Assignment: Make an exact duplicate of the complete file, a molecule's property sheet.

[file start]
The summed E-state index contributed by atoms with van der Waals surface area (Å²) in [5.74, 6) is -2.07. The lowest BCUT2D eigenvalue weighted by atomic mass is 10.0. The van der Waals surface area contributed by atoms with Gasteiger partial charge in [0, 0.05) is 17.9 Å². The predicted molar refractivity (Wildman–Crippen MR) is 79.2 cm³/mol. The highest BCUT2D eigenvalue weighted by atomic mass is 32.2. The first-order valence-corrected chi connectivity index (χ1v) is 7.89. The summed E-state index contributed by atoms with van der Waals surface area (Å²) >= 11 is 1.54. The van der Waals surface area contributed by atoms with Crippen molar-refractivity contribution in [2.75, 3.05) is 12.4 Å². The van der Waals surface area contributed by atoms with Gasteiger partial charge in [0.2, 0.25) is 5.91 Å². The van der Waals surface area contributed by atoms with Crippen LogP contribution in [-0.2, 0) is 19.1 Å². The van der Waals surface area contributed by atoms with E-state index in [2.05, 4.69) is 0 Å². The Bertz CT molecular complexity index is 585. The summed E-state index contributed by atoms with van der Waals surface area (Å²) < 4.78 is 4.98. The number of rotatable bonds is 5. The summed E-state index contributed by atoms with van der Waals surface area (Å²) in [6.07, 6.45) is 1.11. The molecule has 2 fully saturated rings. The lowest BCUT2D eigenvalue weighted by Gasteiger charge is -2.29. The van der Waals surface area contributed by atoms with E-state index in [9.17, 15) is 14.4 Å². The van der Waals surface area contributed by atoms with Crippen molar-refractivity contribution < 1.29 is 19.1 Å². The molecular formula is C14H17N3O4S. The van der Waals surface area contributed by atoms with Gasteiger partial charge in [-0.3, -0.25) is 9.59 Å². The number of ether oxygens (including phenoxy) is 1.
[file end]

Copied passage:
The summed E-state index contributed by atoms with van der Waals surface area (Å²) in [5.74, 6) is -2.07. The lowest BCUT2D eigenvalue weighted by atomic mass is 10.0. The van der Waals surface area contributed by atoms with Gasteiger partial charge in [0, 0.05) is 17.9 Å². The predicted molar refractivity (Wildman–Crippen MR) is 79.2 cm³/mol. The highest BCUT2D eigenvalue weighted by atomic mass is 32.2. The first-order valence-corrected chi connectivity index (χ1v) is 7.89. The summed E-state index contributed by atoms with van der Waals surface area (Å²) >= 11 is 1.54. The van der Waals surface area contributed by atoms with Crippen molar-refractivity contribution in [2.75, 3.05) is 12.4 Å². The van der Waals surface area contributed by atoms with Gasteiger partial charge in [0.2, 0.25) is 5.91 Å². The van der Waals surface area contributed by atoms with Crippen LogP contribution in [-0.2, 0) is 19.1 Å². The van der Waals surface area contributed by atoms with E-state index in [2.05, 4.69) is 0 Å². The Bertz CT molecular complexity index is 585. The summed E-state index contributed by atoms with van der Waals surface area (Å²) < 4.78 is 4.98. The number of rotatable bonds is 5. The summed E-state index contributed by atoms with van der Waals surface area (Å²) in [6.07, 6.45) is 1.11. The molecule has 2 fully saturated rings. The lowest BCUT2D eigenvalue weighted by Gasteiger charge is -2.29. The van der Waals surface area contributed by atoms with E-state index in [9.17, 15) is 14.4 Å². The van der Waals surface area contributed by atoms with Crippen molar-refractivity contribution < 1.29 is 19.1 Å². The molecular formula is C14H17N3O4S. The van der Waals surface area contributed by atoms with Gasteiger partial charge in [-0.3, -0.25) is 9.59 Å². The number of ether oxygens (including phenoxy) is 1.